Branscombe Project looks back at churchyard

PUBLISHED: 18:30 20 April 2013

The Branscombe Project members at work in the village's churchyard

The Branscombe Project members at work in the village's churchyard

Archant

The Branscombe Project’s Barbara Farquharson gives an insight into the group’s work and previews its next talk, on St Winifred’s churchyard. Lost and not quite found: the story of two churchyard monuments.

Summer 1855: Peter Orlando Hutchinson, Sidmouth antiquarian, notes in his diary a discovery and a conversation in the churchyard of St Winifred’s, Branscombe:

“A few yards south of [the porch] almost buried in the grass lies a block of stone about six feet long and fifteen inches square, brought as the sexton phrased it ‘from our ebb’, meaning from Branscombe beach between ebb and flow of the tide or high and low water. He could not say why it was brought here.”

Autumn 2012: a member of the Branscombe Project, following Orlando’s footsteps, noticed a moss-covered stone slab near the porch. It was approximately 5.10 x 2.3 ft. He also realised that Orlando had misunderstood the Sexton - ‘our ebb’ meant Branscombe Ebb, the rocky beach below Berry Cliff.

Shortly after, members of the project excavated the south-east corner of the slab. It turned out to be 70cm deep with a finely carved profile. On the short ends were some crude markings.

The Sexton’s story began to be embellished! This fine pedestal, unlike anything else in the churchyard, must have been carved by master masons at Beer quarry and put on a barge to be shipped along the coast which ran aground at Branscombe Ebb. Local men, well versed in smuggling, hauled it up to the churchyard where, since stolen goods couldn’t be left lying around, they buried it. The old Sexton said he ‘couldn’t say why it was brought here’, so it happened before his time - probably during the eighteenth century.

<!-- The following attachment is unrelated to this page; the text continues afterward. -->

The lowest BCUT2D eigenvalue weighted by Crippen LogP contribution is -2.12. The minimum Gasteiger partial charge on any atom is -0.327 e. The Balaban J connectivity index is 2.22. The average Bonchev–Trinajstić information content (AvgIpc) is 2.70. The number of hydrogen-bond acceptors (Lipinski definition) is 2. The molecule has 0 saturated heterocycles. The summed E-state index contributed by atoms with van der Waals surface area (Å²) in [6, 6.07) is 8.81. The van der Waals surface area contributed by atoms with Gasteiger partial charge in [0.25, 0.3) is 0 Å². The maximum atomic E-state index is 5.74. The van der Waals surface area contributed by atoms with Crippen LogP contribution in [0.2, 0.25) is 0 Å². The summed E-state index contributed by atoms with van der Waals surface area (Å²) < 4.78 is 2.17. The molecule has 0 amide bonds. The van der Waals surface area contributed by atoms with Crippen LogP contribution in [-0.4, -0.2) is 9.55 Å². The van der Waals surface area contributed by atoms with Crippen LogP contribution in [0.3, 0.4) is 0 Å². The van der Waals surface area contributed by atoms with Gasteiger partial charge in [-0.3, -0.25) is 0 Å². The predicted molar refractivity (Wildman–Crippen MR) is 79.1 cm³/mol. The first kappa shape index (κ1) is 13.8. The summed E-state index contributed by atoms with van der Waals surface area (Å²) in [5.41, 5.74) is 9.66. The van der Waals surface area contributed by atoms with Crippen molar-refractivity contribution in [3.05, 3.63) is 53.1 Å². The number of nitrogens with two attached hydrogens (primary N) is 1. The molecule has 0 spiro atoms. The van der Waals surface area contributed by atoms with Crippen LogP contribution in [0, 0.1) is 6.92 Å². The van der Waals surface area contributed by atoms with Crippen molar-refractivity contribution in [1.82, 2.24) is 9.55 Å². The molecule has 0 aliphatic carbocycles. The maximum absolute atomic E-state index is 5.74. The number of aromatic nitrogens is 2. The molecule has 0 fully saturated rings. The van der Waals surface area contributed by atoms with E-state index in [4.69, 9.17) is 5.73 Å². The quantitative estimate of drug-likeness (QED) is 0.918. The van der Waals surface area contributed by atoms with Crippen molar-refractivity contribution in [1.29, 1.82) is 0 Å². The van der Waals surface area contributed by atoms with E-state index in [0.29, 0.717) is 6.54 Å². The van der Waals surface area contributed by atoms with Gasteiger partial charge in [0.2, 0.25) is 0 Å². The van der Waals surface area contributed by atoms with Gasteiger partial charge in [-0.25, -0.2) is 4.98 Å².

True, the story didn’t quite hold together - why bother to haul this cumbersome object three miles before burying it? Why were Orlando’s measurements, usually so accurate, different from the slab we found?

Meanwhile, project members studying the churchyard found this report from1913:

Remains of table tomb, south side, near porch. John Tayler buried the x April 1586.

With a footnote: ‘This inscription is cut around the edge of the stone. The tomb was mentioned again in 1923, but by 1955 it had vanished. Could our slab be part of this missing monument?

Permission was obtained for a more extensive excavation, and on a freezing day in February 2013 a group began work, led by Mark Edmonds of York University. Rolling back the turf from the north side of the slab, letters appeared - an R, a T. Could it be?

It was! In large bold lettering along the lip: JOHN TAYLER BURIED THE, and then, on the short west end, the ‘crude markings’ became X APRIL, and on the east end: 1586.

The carved block turned out to be two blocks, neatly fitting one on top of the other, the thin crack between them sealed with slate. The tomb was in situ. It rested on a layer of slate, with a large stone levelling up one corner.

Tayler’s tomb is forty years earlier than any other in the churchyard, and quite unlike the chest tombs that came after. They were built to be taken apart to allow for later burials, but Tayler’s was made for one individual. The body might be inside it or buried in the ground below. Unless there are tombs like it in neighbouring churchyards, it seems both early and unique.

So who was John Tayler, whose family could command such an expensive tomb? He was probably a well-off yeoman farmer living at the western end of the village where there was once a farm called ‘Taylors’. It may have been John Tayler who remodelled Higher House nearby, replacing cob with dressed stone.

How had the tomb become buried? John Tayler had no sons, so perhaps when, a century later, vaults were dug under nearby chest tombs, there was no one to object to displaced soil banking up against his tomb.

But what about Orlando’s slab? We found that we had not read far or carefully enough, for his diary entry continued:

Some five yards north-west from this block, and near the west end hedge of the churchyard, is a massive altar tomb almost buried in the ground except the top slab. Around the edge is cut, on the east end, north side and west end, the following inscription: 1586 JOHN TAYLER BURIED THE X APRIL.

How right he was, and how accurate! So there were two lost monuments, and we have found one of them. Perhaps radar equipment will locate Orlando’s slab, or perhaps it has disappeared in the hundred and sixty years since he wrote. Meanwhile, we’ll continue to tell the strange story of the stone that was hauled up from Branscombe Ebb!

The Branscombe Project would like to thank East Devon AONB’s Peter Orlando Hutchinson Project for help with funding the excavation.

‘St Winifred’s Churchyard: things you never knew’ is the group’s last winter talk of the season and will be at Branscombe Village Hall from 7.30pm on Monday, April 29.


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